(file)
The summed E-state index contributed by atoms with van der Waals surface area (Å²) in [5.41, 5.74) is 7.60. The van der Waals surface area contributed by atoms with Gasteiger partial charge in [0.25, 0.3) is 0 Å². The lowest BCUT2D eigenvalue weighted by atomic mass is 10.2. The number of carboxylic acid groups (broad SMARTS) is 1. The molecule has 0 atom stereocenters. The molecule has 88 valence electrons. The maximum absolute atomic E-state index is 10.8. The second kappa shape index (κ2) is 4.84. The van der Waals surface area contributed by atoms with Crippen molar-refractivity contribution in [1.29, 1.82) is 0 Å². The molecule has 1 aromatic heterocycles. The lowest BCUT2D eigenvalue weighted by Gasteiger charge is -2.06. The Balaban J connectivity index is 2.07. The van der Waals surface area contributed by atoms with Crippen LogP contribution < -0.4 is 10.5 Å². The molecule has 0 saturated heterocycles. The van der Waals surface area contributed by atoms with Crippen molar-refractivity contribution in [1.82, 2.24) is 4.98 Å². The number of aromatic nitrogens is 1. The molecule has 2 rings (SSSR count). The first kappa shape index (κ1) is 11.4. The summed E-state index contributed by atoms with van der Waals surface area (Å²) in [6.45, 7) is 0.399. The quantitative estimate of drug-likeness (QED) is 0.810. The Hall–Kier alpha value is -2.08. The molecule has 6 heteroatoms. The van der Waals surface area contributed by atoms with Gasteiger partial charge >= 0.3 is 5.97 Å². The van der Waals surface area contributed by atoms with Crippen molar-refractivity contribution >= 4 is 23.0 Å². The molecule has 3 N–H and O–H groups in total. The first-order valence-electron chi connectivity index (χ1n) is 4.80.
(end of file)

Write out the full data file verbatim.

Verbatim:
The summed E-state index contributed by atoms with van der Waals surface area (Å²) in [5.41, 5.74) is 7.60. The van der Waals surface area contributed by atoms with Gasteiger partial charge in [0.25, 0.3) is 0 Å². The lowest BCUT2D eigenvalue weighted by atomic mass is 10.2. The number of carboxylic acid groups (broad SMARTS) is 1. The molecule has 0 atom stereocenters. The molecule has 88 valence electrons. The maximum absolute atomic E-state index is 10.8. The second kappa shape index (κ2) is 4.84. The van der Waals surface area contributed by atoms with Crippen molar-refractivity contribution in [1.29, 1.82) is 0 Å². The molecule has 1 aromatic heterocycles. The lowest BCUT2D eigenvalue weighted by Gasteiger charge is -2.06. The Balaban J connectivity index is 2.07. The van der Waals surface area contributed by atoms with Crippen LogP contribution < -0.4 is 10.5 Å². The molecule has 0 saturated heterocycles. The van der Waals surface area contributed by atoms with Crippen molar-refractivity contribution in [1.82, 2.24) is 4.98 Å². The number of aromatic nitrogens is 1. The molecule has 2 rings (SSSR count). The first kappa shape index (κ1) is 11.4. The summed E-state index contributed by atoms with van der Waals surface area (Å²) in [6.45, 7) is 0.399. The quantitative estimate of drug-likeness (QED) is 0.810. The Hall–Kier alpha value is -2.08. The molecule has 6 heteroatoms. The van der Waals surface area contributed by atoms with Gasteiger partial charge >= 0.3 is 5.97 Å². The van der Waals surface area contributed by atoms with Crippen molar-refractivity contribution >= 4 is 23.0 Å². The molecule has 3 N–H and O–H groups in total. The first-order valence-electron chi connectivity index (χ1n) is 4.80.